Restaurant health inspections are just a simple way to prevent your kitchen from being attacked by illnesses. It’s a way to keep your customers happy and healthy. If you have one coming up, here are some helpful tips on what to do before the restaurant inspector even arrives.
What to Do Before an Inspector Visits
Without a health inspection, your restaurant could fall victim to a food borne-illness outbreak that could ruin your establishment’s reputation and even force you to close your doors.
The proper strategy for a successful health inspection is to be ready for an examination at any time. This means that you and your managers should become inspectors and conduct weekly, in-house examinations before health inspectors arrive.
When conducting a self-assessment, you should use the same form — or a similar form — that your health department uses and put yourself in the health inspector’s place.
Your self-inspection should include walking into your establishment from the outside to get an outsider’s impression.
After you inspect your operation, hold a 10-minute briefing with kitchen staff to review any problems. This step will help convey the importance of food safety to staff members.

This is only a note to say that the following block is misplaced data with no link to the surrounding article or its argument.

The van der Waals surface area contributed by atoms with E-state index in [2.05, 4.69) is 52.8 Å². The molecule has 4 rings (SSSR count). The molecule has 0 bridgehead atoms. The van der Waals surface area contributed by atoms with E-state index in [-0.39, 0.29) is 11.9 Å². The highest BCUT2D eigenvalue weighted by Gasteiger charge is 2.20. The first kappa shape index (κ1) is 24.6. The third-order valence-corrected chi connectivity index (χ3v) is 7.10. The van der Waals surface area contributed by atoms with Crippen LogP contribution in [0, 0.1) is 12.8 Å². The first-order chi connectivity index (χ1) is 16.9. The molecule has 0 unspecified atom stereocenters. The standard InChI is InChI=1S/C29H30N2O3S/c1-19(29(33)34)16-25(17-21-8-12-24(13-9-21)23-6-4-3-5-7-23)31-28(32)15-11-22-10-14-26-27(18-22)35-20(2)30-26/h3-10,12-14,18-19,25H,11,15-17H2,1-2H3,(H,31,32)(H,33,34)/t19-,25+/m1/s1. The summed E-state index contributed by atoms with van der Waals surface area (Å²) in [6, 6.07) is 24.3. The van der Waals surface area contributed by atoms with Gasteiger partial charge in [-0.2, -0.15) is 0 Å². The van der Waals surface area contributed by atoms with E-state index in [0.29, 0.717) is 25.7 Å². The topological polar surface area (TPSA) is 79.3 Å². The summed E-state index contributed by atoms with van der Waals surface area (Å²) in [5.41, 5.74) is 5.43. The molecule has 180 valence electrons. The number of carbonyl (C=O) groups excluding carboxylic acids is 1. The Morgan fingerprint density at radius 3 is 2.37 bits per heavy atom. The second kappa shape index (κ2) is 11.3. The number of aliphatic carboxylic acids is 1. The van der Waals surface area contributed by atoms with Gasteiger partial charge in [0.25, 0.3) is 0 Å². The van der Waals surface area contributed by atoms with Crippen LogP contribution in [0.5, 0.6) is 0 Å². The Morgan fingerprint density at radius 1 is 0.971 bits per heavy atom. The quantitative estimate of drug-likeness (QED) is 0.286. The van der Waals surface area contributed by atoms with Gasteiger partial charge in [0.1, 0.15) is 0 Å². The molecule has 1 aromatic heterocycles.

If your staff includes employees for whom English is a second language, ask a bilingual employee to translate the findings to them so they also understand how important cleanliness is to the success of your restaurant.
Your self-inspection priorities for kitchen employees should include: food temperature, awareness of food types and hand washing.
Temperature guidelines include checking the temperature of products when they arrive, when they are stored and when they are served. Doing this will reduce food borne-illness outbreaks by 70 percent.
Food-type guidelines are divided into three categories: beef and beef blood; chicken; and all other types of food. These three categories can never touch each other during preparation.
The importance of hand washing should be re-enforced by posting signs at all kitchen sinks and in employee restrooms.
Train your managers to ensure that they are up-to-date on the latest food-safety techniques. Restaurant employees can use the National Restaurant Association Educational Foundation’s ServSafe food-safety training program.
Review your local health code for any special, local requirements.
Another way to influence the outcome of your restaurant health inspection is to get involved politically. Join your state’s health-code-revision committee to give a restaurateur’s perspective. Involve senior staff on such committees as well.
These helpful tips were put together by the National Restaurant Association.
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